Over 45 courses in my undergraduate and graduate school career have prepared me for my first day of fieldwork. Hundreds of tests, quizzes, and assignments were completed, all with the ultimate goal of becoming an occupational therapist (OT). Fieldwork is finally my time to put all this knowledge into practice and master the art of working with real clients. The combination of excitement and fear is almost overwhelming, but after spending four and a half years in Mizzou’s classrooms, I was more then ready to be out in the real world practicing OT.
My first day, I arrived at 6:20a.m. and was ready to go. In my 22 years of life I do not think I have ever been so awake that early in the morning. Hopefully my newfound ‘early riser’ attitude will not dissipate too quickly. I met my fieldwork educator and felt confident in getting right to work. We sat down at her desk and she gave me a 15-minute crash course on how the facility is run, what our typical day looks like, and how she operates as an instructor. I hung on every word and restrained the urge to take notes. After a quick tour around the building, we were off to see our first patient of the day.
She introduced me to our patient and spoke eloquently and calmly, explaining what she would like to accomplish and asking for the patient’s input. To be perfectly honest, this patient was a mess. He had been through traumatic health issues for quite a while now, and his health was continually deteriorating. I read about several of his health concerns in his chart, but seeing him in person was a different story. He was unpleasant, angry, unmotivated, and irrational. This was not quite what I had in mind for my first patient of the rotation, but I figured out very quickly that this was the real reason for fieldwork- this was a lesson that did not fit in the classroom. My fieldwork educator handled the situation with poise- she kept her cool, despite this patient’s ranting, yelling, and cursing. She was able to focus on why she was in the room- to work with him on self-care skills and increase his strength for functional activities. What an incredible OT. I will never forget her patience, kindness, and authentically expressed empathy in this situation.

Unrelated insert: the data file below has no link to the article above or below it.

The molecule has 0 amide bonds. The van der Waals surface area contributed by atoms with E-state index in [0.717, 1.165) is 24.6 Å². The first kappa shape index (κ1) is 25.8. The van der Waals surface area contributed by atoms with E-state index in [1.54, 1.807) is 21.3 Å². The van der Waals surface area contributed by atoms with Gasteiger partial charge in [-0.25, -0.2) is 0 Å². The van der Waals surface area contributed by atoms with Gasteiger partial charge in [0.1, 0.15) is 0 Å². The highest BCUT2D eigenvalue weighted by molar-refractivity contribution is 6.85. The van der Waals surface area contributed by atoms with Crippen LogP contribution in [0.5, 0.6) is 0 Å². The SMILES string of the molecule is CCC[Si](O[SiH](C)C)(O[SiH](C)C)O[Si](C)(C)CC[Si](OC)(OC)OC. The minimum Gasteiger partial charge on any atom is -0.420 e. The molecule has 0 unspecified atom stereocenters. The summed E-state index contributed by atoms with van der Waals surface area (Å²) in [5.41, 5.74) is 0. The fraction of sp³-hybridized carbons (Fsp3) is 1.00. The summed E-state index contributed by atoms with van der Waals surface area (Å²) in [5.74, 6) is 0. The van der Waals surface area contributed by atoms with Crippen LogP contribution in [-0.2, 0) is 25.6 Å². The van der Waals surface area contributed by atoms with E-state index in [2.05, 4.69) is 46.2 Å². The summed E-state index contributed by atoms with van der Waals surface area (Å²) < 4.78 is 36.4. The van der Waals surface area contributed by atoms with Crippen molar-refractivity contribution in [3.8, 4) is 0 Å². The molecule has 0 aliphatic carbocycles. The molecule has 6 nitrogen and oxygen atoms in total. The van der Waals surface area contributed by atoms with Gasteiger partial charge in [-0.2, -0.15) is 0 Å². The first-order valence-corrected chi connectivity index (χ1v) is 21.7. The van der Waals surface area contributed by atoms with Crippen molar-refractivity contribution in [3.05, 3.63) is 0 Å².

When we concluded the session and exited the patient’s room, I was relieved and shell-shocked. Is this what my entire 12-week rotation will be like?? What have I gotten myself into! I don’t know if I will ever be as confident, poised, and composed as this incredible therapist. Luckily, this was the only difficult patient we saw all week. Whew. Every once in a while I can expect to encounter a patient who is dealing with especially difficult health problems, and I will always think of how my fieldwork educator handled that situation. I am incredibly lucky to have this fieldwork opportunity, continually challenging me to reach back into what I know and apply it to real cases. I would not trade in my difficult sessions for the more pleasant ones because I know that day-by-day I am becoming a better therapist.
For all students working towards a future medical profession- this is so worth it!! I know how difficult it can be. The hard work pays off, and one week into my first rotation I can say with confidence that this profession is 100% right for me. Do what it takes to give yourself a successful and rewarding career and you will not regret it. Despite the “difficult sessions” in your life, whether it is failing a class, an emotional breakup, or a rejection letter, do not give up. These challenges only contribute to making you stronger as a future clinician or healthcare provider.
Luckily, the School of Health Professions is dedicated to the success of students. Meet with a career advisor to make sure you are on the right path to a successful career!
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